Another disagreement among the members of the GCC is the different attitudes taken in regards to Iran. While Saudi Arabia has been the champion of demonizing Iran, countries like Qatar and Oman have not pursued hostile policies. In fact, Oman has maintained good relations with Iran for many years and has signed numerous deals with the Tehran administration, especially in the field of energy. During the past few years, Oman has not criticized Iranian involvement in the civil war in Yemen and this attitude of Muscat has further angered the regime in Riyadh.

Another dispute among the Gulf Cooperation Council members has been taking place between Kuwait and Saudi Arabia. The disagreements between the two countries have increased in recent years. The first of these disputes is the status of the Khafji oil field, which the two countries jointly used for many years. However, due to the number of disagreements between the two, Saudi Arabia suspended its oil production, forcing Kuwait to do the same. Since then, Saudi Arabia and Kuwait have failed to reach a consensus on the solution of this problem.

The second dispute surrounds the embargo on Qatar. Kuwait’s mediation efforts during the embargo on Doha were not accepted by Riyadh or Abu Dhabi. It is noted that Riyadh in particular failed to take a step for the solution of these problems. Crown Prince Mohammed bin Salman’s failure to address these issues, which were planned to be discussed during his visit on October 1, 2018, indicates that the Saudi administration has followed an uncertain policy in relations with Kuwait.

Another issue that hinders Trump’s Middle East Strategic Alliance initiative is Egypt’s reluctant attitude. Initial signs of Cairo’s reluctance in joining Saudi Arabia’s efforts to counter Iran was seen during Operation Decisive Storm in Yemen. The Egyptian army did not provide full-scale support to the operation, leading to a temporary crisis between Riyadh and Cairo. Egypt has also followed a different path from Saudi Arabia in Syria. The Sisi regime had multiple meetings with Bashar Assad and further engaged in military and intelligence cooperation with Damascus. Additionally, Sisi’s close relations with Russia is another sign of Egypt’s reluctance to join a U.S.-led campaign as Cairo aims to follow a balanced policy between Russia and the U.S.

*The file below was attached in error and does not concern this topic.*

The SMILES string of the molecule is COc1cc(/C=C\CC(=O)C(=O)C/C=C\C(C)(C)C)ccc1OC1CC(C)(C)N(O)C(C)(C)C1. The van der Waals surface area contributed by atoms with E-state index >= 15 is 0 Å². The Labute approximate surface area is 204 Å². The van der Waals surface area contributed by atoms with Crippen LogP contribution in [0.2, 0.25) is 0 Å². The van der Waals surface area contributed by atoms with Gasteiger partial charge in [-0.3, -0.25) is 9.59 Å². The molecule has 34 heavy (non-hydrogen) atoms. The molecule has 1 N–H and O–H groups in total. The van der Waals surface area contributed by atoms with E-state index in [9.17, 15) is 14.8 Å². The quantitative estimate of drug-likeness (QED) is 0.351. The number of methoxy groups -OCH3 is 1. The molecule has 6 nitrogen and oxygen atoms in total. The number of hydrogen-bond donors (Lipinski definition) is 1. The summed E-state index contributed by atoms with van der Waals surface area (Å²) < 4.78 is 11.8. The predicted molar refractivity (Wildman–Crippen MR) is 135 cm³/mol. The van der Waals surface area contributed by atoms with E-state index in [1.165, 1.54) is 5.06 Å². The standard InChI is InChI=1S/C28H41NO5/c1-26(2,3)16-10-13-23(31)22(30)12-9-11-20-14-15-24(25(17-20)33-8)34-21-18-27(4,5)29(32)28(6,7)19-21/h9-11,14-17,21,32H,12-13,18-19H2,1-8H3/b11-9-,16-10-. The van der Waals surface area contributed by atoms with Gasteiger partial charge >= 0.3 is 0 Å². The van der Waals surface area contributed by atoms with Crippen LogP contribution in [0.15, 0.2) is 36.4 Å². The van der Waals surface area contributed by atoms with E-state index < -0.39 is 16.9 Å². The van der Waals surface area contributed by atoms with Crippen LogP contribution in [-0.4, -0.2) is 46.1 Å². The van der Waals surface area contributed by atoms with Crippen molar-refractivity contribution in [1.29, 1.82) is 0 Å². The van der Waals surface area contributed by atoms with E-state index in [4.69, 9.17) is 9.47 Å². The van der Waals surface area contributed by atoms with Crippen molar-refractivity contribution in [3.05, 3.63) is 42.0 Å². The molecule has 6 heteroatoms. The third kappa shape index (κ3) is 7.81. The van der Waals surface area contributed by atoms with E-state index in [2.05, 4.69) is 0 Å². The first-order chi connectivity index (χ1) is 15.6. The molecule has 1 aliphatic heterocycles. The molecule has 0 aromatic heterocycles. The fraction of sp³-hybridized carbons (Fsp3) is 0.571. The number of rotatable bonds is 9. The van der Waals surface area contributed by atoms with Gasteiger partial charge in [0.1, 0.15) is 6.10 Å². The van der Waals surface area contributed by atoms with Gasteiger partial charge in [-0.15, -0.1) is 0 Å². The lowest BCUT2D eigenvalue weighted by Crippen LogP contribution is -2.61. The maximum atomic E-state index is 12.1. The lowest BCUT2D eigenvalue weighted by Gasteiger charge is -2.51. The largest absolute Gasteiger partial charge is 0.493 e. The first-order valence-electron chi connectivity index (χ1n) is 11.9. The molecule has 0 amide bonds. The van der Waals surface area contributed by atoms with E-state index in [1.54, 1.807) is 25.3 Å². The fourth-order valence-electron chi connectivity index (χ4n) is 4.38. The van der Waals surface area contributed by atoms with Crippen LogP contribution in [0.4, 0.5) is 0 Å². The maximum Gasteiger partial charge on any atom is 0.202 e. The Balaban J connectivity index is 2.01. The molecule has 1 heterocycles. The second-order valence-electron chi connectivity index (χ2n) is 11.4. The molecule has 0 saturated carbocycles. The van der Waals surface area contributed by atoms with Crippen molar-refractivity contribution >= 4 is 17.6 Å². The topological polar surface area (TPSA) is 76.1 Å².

One of the most important obstacles in establishing an Arab alliance against Iran is the possible discomfort of the Shiite population living in these states. The Shiites living in Saudi Arabia, Bahrain, and Kuwait, would be alienated from such an alliance and from the U.S. policy to encourage a sectarian divide.

Future of the Middle East Strategic Alliance Project initiated by U.S. President Donald Trump is vague and doubtful. The future of the Trump administration in U.S. politics, the process of political transformation in the region and the deepening of the political divisions between the Gulf countries can be stated as the most important obstacles of this project.

Ismail Numan Telci is the Vice President of Center for Middle Eastern Studies (ORSAM). He is also an Associate Professor at the Middle East Institute (ORMER) and at the Department of International Relations at Sakarya University. He is the author/editor of many books including 'Dictionary of the Egyptian Revolution', 'Eastern Mediterranean in International Politics' and 'Gulf Foreign Policy'. His comments appeared on international outlets including Al Jazeera, BBC, Le Monde, TRT World and Deutsche Welle.